Did In-House Testing Fail to Detect Samsung Note 7 Battery Problems?

Did In-House Battery Testing by Samsung Fail to Detect Note 7 Problems?

Samsung (KRX:005930) tested the batteries for the exploding Galaxy Note 7 in a self-owned lab.

It is the only manufacturer of smartphones allowed to test their phone batteries in-house, according to The Wall Street Journal (WSJ). The rest of phone makers must analyze their phone batteries at one of the 28 labs certified by the Cellular Telephone Industries Association (CTIA), a trade group representing the wireless communication industry.

Phone batteries must go through an experimentation and assessment process in order to comply with standards established by the Institute of Electrical and Electronics Engineers (IEEE).

Samsung officially stopped production of its newest device, the Galaxy Note 7, last week due to reports of the phones exploding, igniting and melting. This came roughly a month after it decided to recall and halt shipments of the product.

Is The Atypical In-House Battery Testing by Samsung to Blame?

The battery is the source of these potentially dangerous malfunctions. A representative for Samsung said that no problems were detected while at the internal testing labs, according to the WSJ.

“We are working with the U.S. Consumer Product Safety Commission (CPSC) to investigate the recently reported cases involving the Galaxy Note7,” Samsung said in an official statement last week. “Because consumers’ safety remains our top priority, Samsung will ask all carrier and retail partners globally to stop sales and exchanges of the Galaxy Note 7 while the investigation is taking place.”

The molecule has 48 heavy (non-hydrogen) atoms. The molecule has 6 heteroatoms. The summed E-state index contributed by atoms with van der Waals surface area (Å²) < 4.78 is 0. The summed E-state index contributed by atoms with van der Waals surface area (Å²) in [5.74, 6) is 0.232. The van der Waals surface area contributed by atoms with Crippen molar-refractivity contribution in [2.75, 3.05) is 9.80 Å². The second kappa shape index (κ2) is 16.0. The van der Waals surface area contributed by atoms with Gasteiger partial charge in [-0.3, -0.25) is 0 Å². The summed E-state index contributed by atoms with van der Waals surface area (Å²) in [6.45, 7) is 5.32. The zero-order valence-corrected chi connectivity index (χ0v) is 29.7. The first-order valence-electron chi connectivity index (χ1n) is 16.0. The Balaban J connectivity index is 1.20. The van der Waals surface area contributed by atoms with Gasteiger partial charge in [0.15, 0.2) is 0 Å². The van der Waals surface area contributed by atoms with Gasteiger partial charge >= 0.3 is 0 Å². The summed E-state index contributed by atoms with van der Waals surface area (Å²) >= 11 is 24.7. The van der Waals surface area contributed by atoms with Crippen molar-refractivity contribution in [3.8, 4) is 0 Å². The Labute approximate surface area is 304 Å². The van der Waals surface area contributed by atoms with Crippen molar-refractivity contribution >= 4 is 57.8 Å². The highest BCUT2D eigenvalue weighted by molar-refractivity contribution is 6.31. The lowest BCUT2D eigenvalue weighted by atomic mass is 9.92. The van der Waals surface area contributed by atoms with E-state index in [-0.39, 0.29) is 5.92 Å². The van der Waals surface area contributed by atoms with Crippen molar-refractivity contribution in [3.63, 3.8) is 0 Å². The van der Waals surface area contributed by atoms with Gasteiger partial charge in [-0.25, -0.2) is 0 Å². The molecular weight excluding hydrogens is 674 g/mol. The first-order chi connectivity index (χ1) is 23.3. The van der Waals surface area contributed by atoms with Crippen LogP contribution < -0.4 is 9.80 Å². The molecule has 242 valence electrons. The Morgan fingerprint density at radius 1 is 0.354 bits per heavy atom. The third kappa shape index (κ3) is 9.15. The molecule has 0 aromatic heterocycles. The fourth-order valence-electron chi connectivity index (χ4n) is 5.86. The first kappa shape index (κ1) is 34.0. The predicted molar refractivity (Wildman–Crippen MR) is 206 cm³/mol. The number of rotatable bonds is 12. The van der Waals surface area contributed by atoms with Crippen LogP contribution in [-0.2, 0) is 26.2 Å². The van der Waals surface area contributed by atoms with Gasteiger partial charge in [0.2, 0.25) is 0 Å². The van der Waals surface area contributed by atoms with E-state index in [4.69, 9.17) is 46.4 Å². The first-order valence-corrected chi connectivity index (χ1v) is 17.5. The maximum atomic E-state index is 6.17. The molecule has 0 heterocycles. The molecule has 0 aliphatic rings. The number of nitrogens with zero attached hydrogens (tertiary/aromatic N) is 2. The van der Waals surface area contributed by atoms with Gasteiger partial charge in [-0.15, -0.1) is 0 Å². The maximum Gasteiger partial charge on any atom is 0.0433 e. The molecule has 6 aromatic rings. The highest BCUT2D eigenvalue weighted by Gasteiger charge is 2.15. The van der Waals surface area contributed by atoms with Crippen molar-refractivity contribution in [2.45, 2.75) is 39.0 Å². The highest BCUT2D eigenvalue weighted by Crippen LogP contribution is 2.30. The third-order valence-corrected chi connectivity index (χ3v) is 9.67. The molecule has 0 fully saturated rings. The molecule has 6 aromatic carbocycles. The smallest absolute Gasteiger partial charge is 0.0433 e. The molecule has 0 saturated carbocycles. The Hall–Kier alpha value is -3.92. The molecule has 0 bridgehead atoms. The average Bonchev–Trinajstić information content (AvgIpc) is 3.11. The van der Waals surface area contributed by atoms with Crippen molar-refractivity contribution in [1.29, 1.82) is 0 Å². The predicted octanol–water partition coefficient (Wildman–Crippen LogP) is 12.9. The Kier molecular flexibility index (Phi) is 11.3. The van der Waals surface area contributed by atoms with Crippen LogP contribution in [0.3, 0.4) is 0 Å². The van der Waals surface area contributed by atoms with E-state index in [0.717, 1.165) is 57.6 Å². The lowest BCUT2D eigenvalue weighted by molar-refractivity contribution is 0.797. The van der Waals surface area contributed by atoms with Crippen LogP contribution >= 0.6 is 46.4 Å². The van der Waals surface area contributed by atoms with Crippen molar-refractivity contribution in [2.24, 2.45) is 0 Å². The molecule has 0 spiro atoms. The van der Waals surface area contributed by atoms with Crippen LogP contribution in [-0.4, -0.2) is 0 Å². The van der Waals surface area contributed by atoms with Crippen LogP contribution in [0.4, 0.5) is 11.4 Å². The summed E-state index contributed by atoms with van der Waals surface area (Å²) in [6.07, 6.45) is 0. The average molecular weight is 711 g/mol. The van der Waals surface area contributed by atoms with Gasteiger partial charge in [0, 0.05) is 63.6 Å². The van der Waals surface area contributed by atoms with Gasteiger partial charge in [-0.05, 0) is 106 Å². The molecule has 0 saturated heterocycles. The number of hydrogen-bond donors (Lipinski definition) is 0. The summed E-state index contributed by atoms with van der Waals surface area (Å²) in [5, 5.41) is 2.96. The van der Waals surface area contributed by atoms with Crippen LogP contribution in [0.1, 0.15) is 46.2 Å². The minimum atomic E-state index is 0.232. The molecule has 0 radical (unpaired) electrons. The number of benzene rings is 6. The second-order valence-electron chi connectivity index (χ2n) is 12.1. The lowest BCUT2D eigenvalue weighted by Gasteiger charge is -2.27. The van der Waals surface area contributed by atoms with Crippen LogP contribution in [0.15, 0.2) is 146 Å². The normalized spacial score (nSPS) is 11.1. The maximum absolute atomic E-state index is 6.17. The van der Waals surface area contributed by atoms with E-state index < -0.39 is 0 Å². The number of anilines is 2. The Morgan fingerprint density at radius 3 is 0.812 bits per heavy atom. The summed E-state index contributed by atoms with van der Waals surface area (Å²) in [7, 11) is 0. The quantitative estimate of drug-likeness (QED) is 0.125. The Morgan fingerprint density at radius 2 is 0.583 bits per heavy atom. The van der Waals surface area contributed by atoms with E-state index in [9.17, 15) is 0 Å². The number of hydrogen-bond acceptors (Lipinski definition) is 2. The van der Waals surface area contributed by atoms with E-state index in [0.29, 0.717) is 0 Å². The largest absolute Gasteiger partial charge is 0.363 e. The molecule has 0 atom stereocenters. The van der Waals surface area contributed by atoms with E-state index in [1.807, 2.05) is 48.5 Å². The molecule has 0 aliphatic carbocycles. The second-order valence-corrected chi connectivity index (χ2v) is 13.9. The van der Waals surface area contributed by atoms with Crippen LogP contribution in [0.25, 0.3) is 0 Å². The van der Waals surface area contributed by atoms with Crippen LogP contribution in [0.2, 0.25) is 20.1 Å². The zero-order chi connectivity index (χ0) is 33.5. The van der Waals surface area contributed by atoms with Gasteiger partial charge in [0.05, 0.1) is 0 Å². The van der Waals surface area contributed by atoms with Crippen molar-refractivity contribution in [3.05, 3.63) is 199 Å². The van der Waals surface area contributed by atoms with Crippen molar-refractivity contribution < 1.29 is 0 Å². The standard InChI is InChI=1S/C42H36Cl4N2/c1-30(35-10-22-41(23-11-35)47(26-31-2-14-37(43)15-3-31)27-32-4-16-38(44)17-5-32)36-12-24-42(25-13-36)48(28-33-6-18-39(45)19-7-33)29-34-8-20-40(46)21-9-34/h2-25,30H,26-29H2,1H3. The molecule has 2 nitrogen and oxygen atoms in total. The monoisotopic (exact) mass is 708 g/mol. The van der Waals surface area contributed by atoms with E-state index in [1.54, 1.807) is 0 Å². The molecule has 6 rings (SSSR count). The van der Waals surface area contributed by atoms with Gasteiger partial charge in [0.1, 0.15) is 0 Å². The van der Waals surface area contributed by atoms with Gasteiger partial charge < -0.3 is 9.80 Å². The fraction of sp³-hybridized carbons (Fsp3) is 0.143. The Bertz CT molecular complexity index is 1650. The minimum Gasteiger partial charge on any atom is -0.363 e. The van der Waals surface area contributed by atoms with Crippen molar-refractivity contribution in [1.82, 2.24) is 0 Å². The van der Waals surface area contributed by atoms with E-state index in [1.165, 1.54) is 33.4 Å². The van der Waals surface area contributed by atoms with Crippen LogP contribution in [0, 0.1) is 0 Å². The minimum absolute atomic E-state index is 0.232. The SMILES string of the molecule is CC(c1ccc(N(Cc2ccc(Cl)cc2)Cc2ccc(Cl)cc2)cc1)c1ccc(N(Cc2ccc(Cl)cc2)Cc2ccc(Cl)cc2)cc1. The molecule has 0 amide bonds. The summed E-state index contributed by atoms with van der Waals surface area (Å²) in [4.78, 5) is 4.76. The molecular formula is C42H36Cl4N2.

But there have been reports of other Samsung products breaking down and becoming harmful.

Marie Terrio’s Samsung S6 Active mobile phone was “crackling and sizzling” in her front left pocket and burned severe gashes into her thigh and shin, according to an exclusive story for The Daily Caller News Foundation (TheDCNF).

Terrio went to the hospital and was treated for second and third degree burns that resulted from the combusting cellular device.

“My leg looked black and the pain was unbelievable,” Terrio told TheDCNF.

A California man is suing Samsung for intense burns allegedly caused by his Samsung Galaxy S7 Edge.

Batteries are the identified cause in the majority of examples of overheating or exploding mobile devices.

Samsung testing its own batteries seems like it could potentially be a conflict of interest, in which a manufacturer may be more likely to green-light a battery for reasons of profit motive.

John Copeland, a former employee of Motorola who now works at a battery test lab in Atlanta, said that cellphone developers would use their own labs because it would help maintain secrecy over the products and the features.

Manufacturers are “very concerned about their proprietary information leaking out,” Copeland told the WSJ.

Copeland believes that the audits were thorough enough to ensure an absence of conflicts of interest.

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Image: Samsung

[“source-smallbiztrends”]